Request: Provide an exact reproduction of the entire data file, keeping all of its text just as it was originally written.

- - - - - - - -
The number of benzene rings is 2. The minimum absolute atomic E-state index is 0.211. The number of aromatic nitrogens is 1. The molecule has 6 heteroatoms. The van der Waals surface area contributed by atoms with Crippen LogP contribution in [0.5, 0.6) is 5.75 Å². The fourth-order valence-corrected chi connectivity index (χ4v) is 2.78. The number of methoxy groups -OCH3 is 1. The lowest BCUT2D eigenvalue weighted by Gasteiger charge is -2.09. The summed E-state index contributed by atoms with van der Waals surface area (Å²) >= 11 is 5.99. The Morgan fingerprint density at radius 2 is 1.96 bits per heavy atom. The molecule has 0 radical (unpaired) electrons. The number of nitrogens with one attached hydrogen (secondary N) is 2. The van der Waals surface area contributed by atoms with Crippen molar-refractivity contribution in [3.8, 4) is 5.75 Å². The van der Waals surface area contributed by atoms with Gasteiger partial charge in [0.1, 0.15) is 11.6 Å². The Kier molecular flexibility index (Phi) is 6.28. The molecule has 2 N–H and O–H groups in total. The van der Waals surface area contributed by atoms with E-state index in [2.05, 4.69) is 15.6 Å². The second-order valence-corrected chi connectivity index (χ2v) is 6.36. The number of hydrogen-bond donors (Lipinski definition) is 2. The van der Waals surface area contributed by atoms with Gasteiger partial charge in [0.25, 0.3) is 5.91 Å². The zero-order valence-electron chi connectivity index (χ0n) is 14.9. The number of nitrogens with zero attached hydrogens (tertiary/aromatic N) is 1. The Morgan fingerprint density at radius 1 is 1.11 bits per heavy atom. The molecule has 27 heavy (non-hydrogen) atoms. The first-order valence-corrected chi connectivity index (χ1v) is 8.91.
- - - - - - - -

The number of benzene rings is 2. The minimum absolute atomic E-state index is 0.211. The number of aromatic nitrogens is 1. The molecule has 6 heteroatoms. The van der Waals surface area contributed by atoms with Crippen LogP contribution in [0.5, 0.6) is 5.75 Å². The fourth-order valence-corrected chi connectivity index (χ4v) is 2.78. The number of methoxy groups -OCH3 is 1. The lowest BCUT2D eigenvalue weighted by Gasteiger charge is -2.09. The summed E-state index contributed by atoms with van der Waals surface area (Å²) >= 11 is 5.99. The Morgan fingerprint density at radius 2 is 1.96 bits per heavy atom. The molecule has 0 radical (unpaired) electrons. The number of nitrogens with one attached hydrogen (secondary N) is 2. The van der Waals surface area contributed by atoms with Crippen molar-refractivity contribution in [3.8, 4) is 5.75 Å². The van der Waals surface area contributed by atoms with Gasteiger partial charge in [0.1, 0.15) is 11.6 Å². The Kier molecular flexibility index (Phi) is 6.28. The molecule has 2 N–H and O–H groups in total. The van der Waals surface area contributed by atoms with E-state index in [2.05, 4.69) is 15.6 Å². The second-order valence-corrected chi connectivity index (χ2v) is 6.36. The number of hydrogen-bond donors (Lipinski definition) is 2. The van der Waals surface area contributed by atoms with Gasteiger partial charge in [0.25, 0.3) is 5.91 Å². The zero-order valence-electron chi connectivity index (χ0n) is 14.9. The number of nitrogens with zero attached hydrogens (tertiary/aromatic N) is 1. The Morgan fingerprint density at radius 1 is 1.11 bits per heavy atom. The molecule has 27 heavy (non-hydrogen) atoms. The first-order valence-corrected chi connectivity index (χ1v) is 8.91.